Board Must Act to Alleviate District Racism

Ears on the Board of Education: May 27, 2021

by Diane Payne

Just two days before this meeting, two more District students were felled by gunfire.  Several others had been killed in recent months. Yet the only acknowledgement made by President Joyce Wilkerson was one part of this sentence:  “Before we begin today, I’d like to take a moment to acknowledge the passing of two of our students yesterday due to gun violence and while we acknowledge this tragic event, I don’t want to lose sight though that we have things to celebrate within the district as well.”  She then went right into  graduating seniors’  accomplishments. Wilkerson failed to honor the slain students by name, and she failed to note that one of the slain students himself was a graduating senior. These students did not “pass”. They were murdered.  Why did Wilkerson spend so little time honoring these fallen students? Neither she nor Dr. Hite addressed the trauma of the surviving classmates, teachers, and families or what, if anything, the District is doing to help them. The rest of the Board remained silent. Board Action Meetings should open with a reading of the names of students we have lost and a moment of silence to remember them.  Say their names now: Nasir Marks.  Kanye Pittman.  Please give them a moment of your silent reflection.

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Board Must Fund Educators, Not Consultants

 Eyes on the Board of Education:  May 27, 2021 

 by Karel Kilimnik

“Knowledge is the prime need of the hour.”  Mary McLeod Bethune

The Board proclaims its commitment to public engagement, but its actions say otherwise.  The Board ignores letters from elected officials, public testimony and even legal action, holding fast to its speaker suppression policies. They shut down all of their monthly committees. And every month, the Board subjects the public to 1 ½ to 2 hours of data analysis aka Goals and Guardrails, always on the agenda before the registered public speakers. For three years parents, students, teachers and staff, principals, and community members have told the Board what our students need to succeed: more support staff, toxin-free buildings, smaller class size, restoration of school libraries with Certified Teacher Librarians.  How did the Board respond? Not by solving the most pressing academic and infrastructure problems, but by creating an elaborate, data-driven, test-score dependent maze.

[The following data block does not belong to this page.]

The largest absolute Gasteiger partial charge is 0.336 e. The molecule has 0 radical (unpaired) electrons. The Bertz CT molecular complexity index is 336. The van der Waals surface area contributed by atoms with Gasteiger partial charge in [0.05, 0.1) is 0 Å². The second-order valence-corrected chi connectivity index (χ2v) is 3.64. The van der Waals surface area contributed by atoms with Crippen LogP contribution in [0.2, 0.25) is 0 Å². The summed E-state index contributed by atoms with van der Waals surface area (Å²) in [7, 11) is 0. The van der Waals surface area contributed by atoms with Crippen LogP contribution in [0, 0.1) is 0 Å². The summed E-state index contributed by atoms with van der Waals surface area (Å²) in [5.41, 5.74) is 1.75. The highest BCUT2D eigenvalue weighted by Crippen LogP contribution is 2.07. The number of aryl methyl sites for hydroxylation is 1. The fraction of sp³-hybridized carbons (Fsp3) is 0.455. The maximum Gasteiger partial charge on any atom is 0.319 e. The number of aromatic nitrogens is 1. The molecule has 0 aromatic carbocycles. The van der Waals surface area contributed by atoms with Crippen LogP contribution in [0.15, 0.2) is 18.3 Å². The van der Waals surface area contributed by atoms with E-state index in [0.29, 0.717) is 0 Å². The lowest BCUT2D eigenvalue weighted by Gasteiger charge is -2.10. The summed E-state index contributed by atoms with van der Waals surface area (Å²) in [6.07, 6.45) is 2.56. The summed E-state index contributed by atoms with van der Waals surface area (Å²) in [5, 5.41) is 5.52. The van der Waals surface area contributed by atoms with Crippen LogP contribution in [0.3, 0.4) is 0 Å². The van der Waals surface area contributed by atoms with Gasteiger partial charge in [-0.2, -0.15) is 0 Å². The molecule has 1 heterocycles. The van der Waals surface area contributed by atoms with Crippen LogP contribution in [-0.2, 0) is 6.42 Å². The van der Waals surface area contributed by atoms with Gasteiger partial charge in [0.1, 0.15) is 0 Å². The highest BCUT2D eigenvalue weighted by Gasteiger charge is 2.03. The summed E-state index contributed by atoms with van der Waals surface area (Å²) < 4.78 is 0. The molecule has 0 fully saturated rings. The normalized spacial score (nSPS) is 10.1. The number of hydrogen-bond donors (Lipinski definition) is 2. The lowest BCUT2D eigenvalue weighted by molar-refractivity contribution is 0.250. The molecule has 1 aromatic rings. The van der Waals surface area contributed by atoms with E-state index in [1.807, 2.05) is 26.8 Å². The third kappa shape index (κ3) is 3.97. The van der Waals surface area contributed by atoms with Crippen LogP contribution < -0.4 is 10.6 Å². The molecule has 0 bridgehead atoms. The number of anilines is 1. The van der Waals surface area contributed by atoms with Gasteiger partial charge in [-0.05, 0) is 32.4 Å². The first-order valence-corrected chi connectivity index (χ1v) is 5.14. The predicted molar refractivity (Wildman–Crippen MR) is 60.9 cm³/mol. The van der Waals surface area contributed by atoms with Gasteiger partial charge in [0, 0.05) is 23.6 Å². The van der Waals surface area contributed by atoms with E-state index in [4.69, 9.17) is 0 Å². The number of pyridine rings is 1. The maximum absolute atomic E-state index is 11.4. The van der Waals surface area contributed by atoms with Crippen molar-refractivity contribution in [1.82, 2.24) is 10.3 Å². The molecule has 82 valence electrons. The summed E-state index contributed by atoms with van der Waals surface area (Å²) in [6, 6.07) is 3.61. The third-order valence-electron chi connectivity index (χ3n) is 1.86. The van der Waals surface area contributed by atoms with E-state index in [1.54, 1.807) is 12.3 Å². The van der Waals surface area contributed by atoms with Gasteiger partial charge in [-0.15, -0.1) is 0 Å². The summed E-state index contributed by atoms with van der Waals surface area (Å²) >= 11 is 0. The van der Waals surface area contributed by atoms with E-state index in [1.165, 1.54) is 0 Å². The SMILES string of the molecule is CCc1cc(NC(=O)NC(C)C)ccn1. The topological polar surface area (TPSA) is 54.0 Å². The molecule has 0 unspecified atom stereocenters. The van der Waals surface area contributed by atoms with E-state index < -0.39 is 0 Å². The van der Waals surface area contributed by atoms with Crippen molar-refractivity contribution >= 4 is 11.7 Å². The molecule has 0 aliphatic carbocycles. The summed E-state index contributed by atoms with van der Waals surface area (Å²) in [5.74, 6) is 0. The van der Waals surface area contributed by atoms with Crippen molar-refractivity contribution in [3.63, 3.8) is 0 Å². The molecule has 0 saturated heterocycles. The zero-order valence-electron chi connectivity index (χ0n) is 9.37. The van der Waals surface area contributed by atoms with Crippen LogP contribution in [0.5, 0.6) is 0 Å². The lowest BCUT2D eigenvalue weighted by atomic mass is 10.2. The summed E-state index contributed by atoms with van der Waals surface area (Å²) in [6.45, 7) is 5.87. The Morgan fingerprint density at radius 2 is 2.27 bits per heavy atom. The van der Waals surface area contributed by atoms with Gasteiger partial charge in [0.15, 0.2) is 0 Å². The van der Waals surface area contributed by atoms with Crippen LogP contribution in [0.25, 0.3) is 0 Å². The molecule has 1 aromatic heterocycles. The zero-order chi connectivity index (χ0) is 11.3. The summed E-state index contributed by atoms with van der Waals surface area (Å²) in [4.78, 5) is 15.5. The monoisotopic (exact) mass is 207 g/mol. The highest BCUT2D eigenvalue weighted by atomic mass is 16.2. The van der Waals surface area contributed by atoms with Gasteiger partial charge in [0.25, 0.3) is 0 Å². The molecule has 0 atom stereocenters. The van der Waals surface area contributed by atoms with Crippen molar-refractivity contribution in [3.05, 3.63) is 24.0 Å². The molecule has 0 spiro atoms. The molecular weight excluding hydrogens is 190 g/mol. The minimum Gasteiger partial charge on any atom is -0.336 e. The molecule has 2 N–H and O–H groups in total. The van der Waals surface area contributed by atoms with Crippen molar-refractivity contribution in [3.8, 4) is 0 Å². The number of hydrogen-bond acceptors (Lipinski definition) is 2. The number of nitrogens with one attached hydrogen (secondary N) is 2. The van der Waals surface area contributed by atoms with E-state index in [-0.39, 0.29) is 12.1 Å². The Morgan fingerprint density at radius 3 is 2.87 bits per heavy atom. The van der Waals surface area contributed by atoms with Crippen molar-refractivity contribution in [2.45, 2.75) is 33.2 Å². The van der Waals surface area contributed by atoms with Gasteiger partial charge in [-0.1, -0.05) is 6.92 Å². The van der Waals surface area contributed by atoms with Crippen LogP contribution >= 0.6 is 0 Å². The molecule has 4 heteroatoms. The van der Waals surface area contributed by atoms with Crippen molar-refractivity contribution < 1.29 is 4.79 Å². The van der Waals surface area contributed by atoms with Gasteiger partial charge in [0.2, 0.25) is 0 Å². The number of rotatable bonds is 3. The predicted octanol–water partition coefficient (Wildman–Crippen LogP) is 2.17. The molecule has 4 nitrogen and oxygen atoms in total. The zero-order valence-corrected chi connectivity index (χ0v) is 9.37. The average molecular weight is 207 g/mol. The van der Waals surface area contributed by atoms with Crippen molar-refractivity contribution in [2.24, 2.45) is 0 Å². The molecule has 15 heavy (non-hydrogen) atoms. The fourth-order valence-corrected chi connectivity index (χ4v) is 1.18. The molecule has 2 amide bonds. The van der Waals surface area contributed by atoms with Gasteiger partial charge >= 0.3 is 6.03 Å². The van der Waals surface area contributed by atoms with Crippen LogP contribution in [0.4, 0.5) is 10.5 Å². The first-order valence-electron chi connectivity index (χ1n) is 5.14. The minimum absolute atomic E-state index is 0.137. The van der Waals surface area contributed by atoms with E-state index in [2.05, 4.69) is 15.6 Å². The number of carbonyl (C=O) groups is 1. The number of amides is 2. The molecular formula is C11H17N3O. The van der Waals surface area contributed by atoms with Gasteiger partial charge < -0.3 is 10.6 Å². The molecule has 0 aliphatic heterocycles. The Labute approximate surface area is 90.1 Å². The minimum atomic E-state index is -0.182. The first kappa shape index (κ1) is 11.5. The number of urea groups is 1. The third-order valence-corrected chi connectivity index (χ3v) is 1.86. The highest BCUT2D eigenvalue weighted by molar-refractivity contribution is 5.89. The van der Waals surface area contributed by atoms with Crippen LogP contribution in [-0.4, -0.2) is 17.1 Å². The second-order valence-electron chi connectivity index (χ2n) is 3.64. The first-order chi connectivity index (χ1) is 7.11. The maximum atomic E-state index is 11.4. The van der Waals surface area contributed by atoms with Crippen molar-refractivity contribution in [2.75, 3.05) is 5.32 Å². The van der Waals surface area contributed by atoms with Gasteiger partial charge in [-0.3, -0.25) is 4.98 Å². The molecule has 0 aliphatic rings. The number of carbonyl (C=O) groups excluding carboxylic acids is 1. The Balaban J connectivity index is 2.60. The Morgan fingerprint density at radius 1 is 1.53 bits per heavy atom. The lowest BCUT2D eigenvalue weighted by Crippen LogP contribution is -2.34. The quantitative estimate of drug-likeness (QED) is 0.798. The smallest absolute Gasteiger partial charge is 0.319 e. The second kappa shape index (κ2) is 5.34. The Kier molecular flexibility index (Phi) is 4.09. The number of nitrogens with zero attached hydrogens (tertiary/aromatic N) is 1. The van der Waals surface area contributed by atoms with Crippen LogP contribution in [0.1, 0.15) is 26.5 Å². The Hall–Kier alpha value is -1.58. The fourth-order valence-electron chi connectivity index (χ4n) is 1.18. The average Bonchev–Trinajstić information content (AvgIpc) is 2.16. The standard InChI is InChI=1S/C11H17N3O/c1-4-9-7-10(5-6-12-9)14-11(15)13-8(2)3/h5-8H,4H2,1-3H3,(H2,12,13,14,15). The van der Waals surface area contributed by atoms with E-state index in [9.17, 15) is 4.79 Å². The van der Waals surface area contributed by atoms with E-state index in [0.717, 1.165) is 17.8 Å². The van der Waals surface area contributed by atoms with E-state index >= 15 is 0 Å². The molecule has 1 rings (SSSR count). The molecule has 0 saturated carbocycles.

Many of May’s Action Item descriptions are confusing and bereft of details. The Board voted to table last month’s Item for a $6.5 million contract with Renaissance and Illuminate Education, citing a lack of information from the Administration. This month, Item 19 has been revised to include that information. It is the Board’s responsibility to demand that all official Items have the necessary details.  The SRC’s agendas had more comprehensive Resolution descriptions. The Board oversees the Administration, not the other way around.

Private entities play an ever-expanding role. The Hite Administration has contracted with KJR Consulting to provide professional development for three years. Item 17 proposes yet another contract extension for $550,000. GaileyMurrary, LLP offers brand-building (Item 20 Contract with GaileyMurray, LLP – Communications Consultant $100,000) at a time when teachers and students need more classroom supports.

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Will Board of Education Act on Public Demands?

Special Hearing:  May 20, 2021

by Diane Payne

When District governance returned to the local Board of Education in 2018, the amended Philadelphia Home Rule Charter required the Board to hold at least two annual public hearings for the sole purpose of hearing public testimony. No voting on any official Item takes place. The Board has now held both even though the year is not yet half over.  All members of the Board, both student representatives, and Dr. Hite attended.  The Board changed the speaker rules again, allowing all who signed up to speak and allotting them three minutes. Next week, at the official Action Meeting, when the Board conducts official business, we expect the Board to reinstate its speaker suppression policy with a limited number of speakers, all cut off at two minutes. Technical problems that appeared to be outside the District’s control delayed the start of the meeting for almost half an hour. The Board added a zoom link to the website because the TV channels were not broadcasting and announced that via social media. Unfortunately, families that did not have the required technology were not able to observe or attend.

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